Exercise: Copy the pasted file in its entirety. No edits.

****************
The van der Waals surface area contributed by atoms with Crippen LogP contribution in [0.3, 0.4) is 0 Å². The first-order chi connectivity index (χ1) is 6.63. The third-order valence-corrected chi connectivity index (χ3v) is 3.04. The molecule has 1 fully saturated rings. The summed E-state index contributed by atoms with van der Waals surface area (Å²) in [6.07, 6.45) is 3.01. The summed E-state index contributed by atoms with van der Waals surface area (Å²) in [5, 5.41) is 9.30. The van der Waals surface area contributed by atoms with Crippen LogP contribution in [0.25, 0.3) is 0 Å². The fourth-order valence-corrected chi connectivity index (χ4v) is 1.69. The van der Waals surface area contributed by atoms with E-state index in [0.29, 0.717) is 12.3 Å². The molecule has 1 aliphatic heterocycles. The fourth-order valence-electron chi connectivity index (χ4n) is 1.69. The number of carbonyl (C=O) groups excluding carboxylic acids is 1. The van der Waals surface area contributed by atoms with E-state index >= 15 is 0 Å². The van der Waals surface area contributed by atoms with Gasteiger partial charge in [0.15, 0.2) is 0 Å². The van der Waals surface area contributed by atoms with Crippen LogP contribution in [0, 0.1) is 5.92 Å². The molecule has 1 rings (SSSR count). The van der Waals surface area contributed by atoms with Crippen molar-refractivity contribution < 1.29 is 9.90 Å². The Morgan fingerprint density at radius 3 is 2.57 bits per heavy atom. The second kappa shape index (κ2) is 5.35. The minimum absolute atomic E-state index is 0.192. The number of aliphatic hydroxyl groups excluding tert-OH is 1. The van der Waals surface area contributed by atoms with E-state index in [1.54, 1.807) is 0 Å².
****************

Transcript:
The van der Waals surface area contributed by atoms with Crippen LogP contribution in [0.3, 0.4) is 0 Å². The first-order chi connectivity index (χ1) is 6.63. The third-order valence-corrected chi connectivity index (χ3v) is 3.04. The molecule has 1 fully saturated rings. The summed E-state index contributed by atoms with van der Waals surface area (Å²) in [6.07, 6.45) is 3.01. The summed E-state index contributed by atoms with van der Waals surface area (Å²) in [5, 5.41) is 9.30. The van der Waals surface area contributed by atoms with Crippen LogP contribution in [0.25, 0.3) is 0 Å². The fourth-order valence-corrected chi connectivity index (χ4v) is 1.69. The van der Waals surface area contributed by atoms with E-state index in [0.29, 0.717) is 12.3 Å². The molecule has 1 aliphatic heterocycles. The fourth-order valence-electron chi connectivity index (χ4n) is 1.69. The number of carbonyl (C=O) groups excluding carboxylic acids is 1. The van der Waals surface area contributed by atoms with E-state index >= 15 is 0 Å². The van der Waals surface area contributed by atoms with Gasteiger partial charge in [0.15, 0.2) is 0 Å². The van der Waals surface area contributed by atoms with Crippen LogP contribution in [0, 0.1) is 5.92 Å². The molecule has 1 rings (SSSR count). The van der Waals surface area contributed by atoms with Crippen molar-refractivity contribution < 1.29 is 9.90 Å². The Morgan fingerprint density at radius 3 is 2.57 bits per heavy atom. The second kappa shape index (κ2) is 5.35. The minimum absolute atomic E-state index is 0.192. The number of aliphatic hydroxyl groups excluding tert-OH is 1. The van der Waals surface area contributed by atoms with E-state index in [1.54, 1.807) is 0 Å².